Written by: Patrick Rand, Kevin Watson
Directed by: Patrick Rand
Starring: Mark Thomas Miller, Jeanne Bates and Brion James
Reviewed by: Brett Gallman
Call her mad, call her a monster, just make sure you call her once a week!
Given the late 80s rise of jokey horror movies like I Was a Teenage Zombie, My Best Friend is a Vampire, and My Momís a Werewolf, you might expect 1991ís Mom to be among this brood. After all, itís about a sweet old lady being turned into a werewolf; however, this is played to the genuine horror of those around her rather than to their bemusement. I donít want to say itís difficult to take it seriously, but letís just say your enjoyment of something like Mom depends on how many unintentional guffaws itíll beckon from you because itís difficult to recommend on any other level.
I assume that didnít deter most of you from reading, so here goes: Mom begins on Christmas Eve, when the title character (Jeanne Bates) is visited by her son, Clay (Mark Thomas Miller), and his wife (Mary Beth McDonough), who are currently expecting their first child. So mom will soon become a grand-mom, provided she hangs in there for a few more months. That becomes a nebulous proposition when a stranger (Brion James) shows up inquiring about her boarding room that sheís put up for rent. The problem? We already saw this guy--who poses as a helpless blind man--devour an unsuspecting girl at a bus station in the filmís prologue.
The film strings out whatever suspense there is to a geriatric woman harboring a werewolf for about fifteen minutes, at which point the game is given up and poor Emily is bitten when she discovers her tenantís secret. Somewhat remarkably, the film keeps up to speed, as Clay immediately investigates when her behavior seems to be a bit odd (though he is assisted by what has to be the kindest deli clerk in Los Angeles, who gives him a call when Emily doesnít show up for her weekly visit). Anyway, itís at this point you can see a funnier film trying to creep through, as youíve got Brion James rocking a Bayou accent trying to show this old bird the ropes of feasting on homeless people. Of course, Clay has to ruin it all by tailing them and figuring it out all, thus sucking the little bit of air right out of the balloon.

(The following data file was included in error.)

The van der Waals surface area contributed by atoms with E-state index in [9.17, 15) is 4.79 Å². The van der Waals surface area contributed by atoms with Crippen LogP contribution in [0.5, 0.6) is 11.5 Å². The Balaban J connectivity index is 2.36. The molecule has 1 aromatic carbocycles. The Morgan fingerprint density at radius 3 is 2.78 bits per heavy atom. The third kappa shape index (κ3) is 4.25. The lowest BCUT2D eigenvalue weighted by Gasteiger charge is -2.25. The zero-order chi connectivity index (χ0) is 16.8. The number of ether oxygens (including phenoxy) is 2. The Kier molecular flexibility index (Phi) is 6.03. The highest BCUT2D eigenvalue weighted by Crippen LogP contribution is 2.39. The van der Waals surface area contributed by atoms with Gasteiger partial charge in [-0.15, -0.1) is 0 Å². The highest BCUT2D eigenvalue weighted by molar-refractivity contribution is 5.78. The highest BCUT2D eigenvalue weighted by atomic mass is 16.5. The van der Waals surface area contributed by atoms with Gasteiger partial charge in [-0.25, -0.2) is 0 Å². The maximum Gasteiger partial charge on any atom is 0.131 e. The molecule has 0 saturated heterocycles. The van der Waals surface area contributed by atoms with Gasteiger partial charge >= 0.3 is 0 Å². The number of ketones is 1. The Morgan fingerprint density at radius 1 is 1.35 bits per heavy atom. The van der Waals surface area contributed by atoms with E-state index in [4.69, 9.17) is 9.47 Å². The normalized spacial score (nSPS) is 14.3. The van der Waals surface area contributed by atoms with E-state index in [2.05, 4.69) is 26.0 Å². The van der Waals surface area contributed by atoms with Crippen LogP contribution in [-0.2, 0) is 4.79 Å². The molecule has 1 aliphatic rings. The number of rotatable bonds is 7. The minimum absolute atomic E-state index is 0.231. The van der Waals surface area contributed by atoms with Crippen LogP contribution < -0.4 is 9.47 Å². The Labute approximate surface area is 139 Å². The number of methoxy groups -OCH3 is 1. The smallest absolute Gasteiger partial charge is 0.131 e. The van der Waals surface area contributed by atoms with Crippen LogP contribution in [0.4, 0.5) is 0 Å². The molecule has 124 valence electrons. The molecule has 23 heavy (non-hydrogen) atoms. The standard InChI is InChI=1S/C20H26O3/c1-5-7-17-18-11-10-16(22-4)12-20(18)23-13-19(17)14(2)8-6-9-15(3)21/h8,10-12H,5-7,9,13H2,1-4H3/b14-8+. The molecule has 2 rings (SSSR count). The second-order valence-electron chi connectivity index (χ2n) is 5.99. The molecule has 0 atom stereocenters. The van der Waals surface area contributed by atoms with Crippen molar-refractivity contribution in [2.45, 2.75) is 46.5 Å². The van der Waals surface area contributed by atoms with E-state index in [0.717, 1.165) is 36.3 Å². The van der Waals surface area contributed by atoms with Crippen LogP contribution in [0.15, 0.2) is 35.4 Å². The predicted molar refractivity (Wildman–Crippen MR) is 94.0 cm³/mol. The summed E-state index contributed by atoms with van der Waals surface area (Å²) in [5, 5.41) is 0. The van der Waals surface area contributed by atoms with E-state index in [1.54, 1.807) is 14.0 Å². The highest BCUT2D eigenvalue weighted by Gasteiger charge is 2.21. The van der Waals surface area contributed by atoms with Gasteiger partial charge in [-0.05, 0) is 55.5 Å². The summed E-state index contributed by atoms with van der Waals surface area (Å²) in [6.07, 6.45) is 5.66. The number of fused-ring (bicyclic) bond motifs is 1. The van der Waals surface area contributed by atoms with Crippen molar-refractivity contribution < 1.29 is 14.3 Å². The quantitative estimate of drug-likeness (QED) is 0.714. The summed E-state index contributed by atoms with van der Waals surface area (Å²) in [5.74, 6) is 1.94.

The hot air is then wedged firmly up his ass, as he becomes the stick in the mud that prevents Mom from really being any sorts of fun. Once Clay discovers the horrible secret, the movie attempts to be deadly serious and hard-boiled, despite the fact that mom is curled up in bed with a gnawed off arm and her son keeps digging up fresh corpses in the garden. Mom is delightfully stupid, but donít tell Mark Thomas Miller that, as heís forced to dig his heels in and become the guardian to his dear old mother. He manages to come off worse than the people whose faces turn into fake rubbery masks and eat people, though, since he goes nuts and locks his mom in her room, leaving her growl like the Hulk as she starves without supper.
And itís not like he can come up with some consolatory leftovers later since she prefers the taste of human flesh. Eventually, he tries to make things right by snagging a buxom prostitute named Beverly Hills, whose shrill voice will convince you she probably deserves to be sent upstairs into grannyís maw. It was at this point that I decided there wasnít much hope left for Mom--itís a movie that features a guy being set on fire, another guy plunging from a rooftop, and bodily remains being roasted on a grill, yet it somehow manages to be an incredible slog thanks especially to Miller and McDonoughís uniformly unconvincing turns. The latter ends up feeling a bit jilted and assumes her husband is running around on her instead of covering up his momís bloody tracks, and her big blow off scene is played with the conviction of a wife whose husband forgets to take out the trash every now and then.
Mom is a pretty stupid melodrama when it should be a broad, splatstick comedy--not that those always turn out great, but they at least find some kind of life by embracing how silly they are. Patrick Randís movie has some silly and gory moments that arenít really worth sticking around for since Mom lifelessly pokes around a bunch of dismal scenes without a hint of actual wit, save for Batesís deadpan insistence that killing a homeless person would have been preferable to killing a cop. I legitimately chuckled there, a moment that was in stark contrast to the rest of the film, which forced me to laugh as a defense mechanism against its utter badness. That Mom hasnít made it to DVD probably isnít much of a surprise, and I wouldnít hold my breath waiting for it--however, it does reveal just whatís waiting in the bowels of Netflixís instant streaming collection (perhaps mercifully, it's now expired). Check it out if you must; just donít watch it with your mom--or anyone else, lest you want charges brought against you. Trash it!
comments powered by Disqus Ratings: